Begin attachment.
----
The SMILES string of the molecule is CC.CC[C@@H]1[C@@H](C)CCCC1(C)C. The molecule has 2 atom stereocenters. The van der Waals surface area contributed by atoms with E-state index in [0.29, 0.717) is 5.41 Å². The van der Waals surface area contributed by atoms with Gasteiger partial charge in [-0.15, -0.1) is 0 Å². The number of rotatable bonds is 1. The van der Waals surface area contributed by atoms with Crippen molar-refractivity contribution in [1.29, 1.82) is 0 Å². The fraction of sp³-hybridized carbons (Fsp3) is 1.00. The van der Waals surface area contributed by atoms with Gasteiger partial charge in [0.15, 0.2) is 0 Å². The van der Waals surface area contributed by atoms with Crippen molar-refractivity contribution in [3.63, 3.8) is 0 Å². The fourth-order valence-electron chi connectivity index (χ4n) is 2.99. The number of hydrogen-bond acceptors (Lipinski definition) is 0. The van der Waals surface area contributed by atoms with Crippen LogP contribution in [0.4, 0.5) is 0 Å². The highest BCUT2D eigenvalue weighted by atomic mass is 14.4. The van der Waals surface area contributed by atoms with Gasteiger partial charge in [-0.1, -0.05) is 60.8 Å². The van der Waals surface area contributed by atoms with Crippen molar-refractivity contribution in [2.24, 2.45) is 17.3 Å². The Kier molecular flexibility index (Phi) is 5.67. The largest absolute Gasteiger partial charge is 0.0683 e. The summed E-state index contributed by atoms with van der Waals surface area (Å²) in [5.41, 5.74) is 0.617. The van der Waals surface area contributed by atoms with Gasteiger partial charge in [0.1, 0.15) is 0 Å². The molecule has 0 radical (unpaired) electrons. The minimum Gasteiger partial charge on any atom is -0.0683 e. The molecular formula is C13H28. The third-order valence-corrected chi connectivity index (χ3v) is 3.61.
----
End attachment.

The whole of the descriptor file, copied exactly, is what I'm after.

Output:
The SMILES string of the molecule is CC.CC[C@@H]1[C@@H](C)CCCC1(C)C. The molecule has 2 atom stereocenters. The van der Waals surface area contributed by atoms with E-state index in [0.29, 0.717) is 5.41 Å². The van der Waals surface area contributed by atoms with Gasteiger partial charge in [-0.15, -0.1) is 0 Å². The number of rotatable bonds is 1. The van der Waals surface area contributed by atoms with Crippen molar-refractivity contribution in [1.29, 1.82) is 0 Å². The fraction of sp³-hybridized carbons (Fsp3) is 1.00. The van der Waals surface area contributed by atoms with Gasteiger partial charge in [0.15, 0.2) is 0 Å². The van der Waals surface area contributed by atoms with Crippen molar-refractivity contribution in [3.63, 3.8) is 0 Å². The fourth-order valence-electron chi connectivity index (χ4n) is 2.99. The number of hydrogen-bond acceptors (Lipinski definition) is 0. The van der Waals surface area contributed by atoms with Crippen LogP contribution in [0.4, 0.5) is 0 Å². The highest BCUT2D eigenvalue weighted by atomic mass is 14.4. The van der Waals surface area contributed by atoms with Gasteiger partial charge in [-0.1, -0.05) is 60.8 Å². The van der Waals surface area contributed by atoms with Crippen molar-refractivity contribution in [2.24, 2.45) is 17.3 Å². The Kier molecular flexibility index (Phi) is 5.67. The largest absolute Gasteiger partial charge is 0.0683 e. The summed E-state index contributed by atoms with van der Waals surface area (Å²) in [5.41, 5.74) is 0.617. The van der Waals surface area contributed by atoms with Gasteiger partial charge in [0.1, 0.15) is 0 Å². The molecule has 0 radical (unpaired) electrons. The minimum Gasteiger partial charge on any atom is -0.0683 e. The molecular formula is C13H28. The third-order valence-corrected chi connectivity index (χ3v) is 3.61.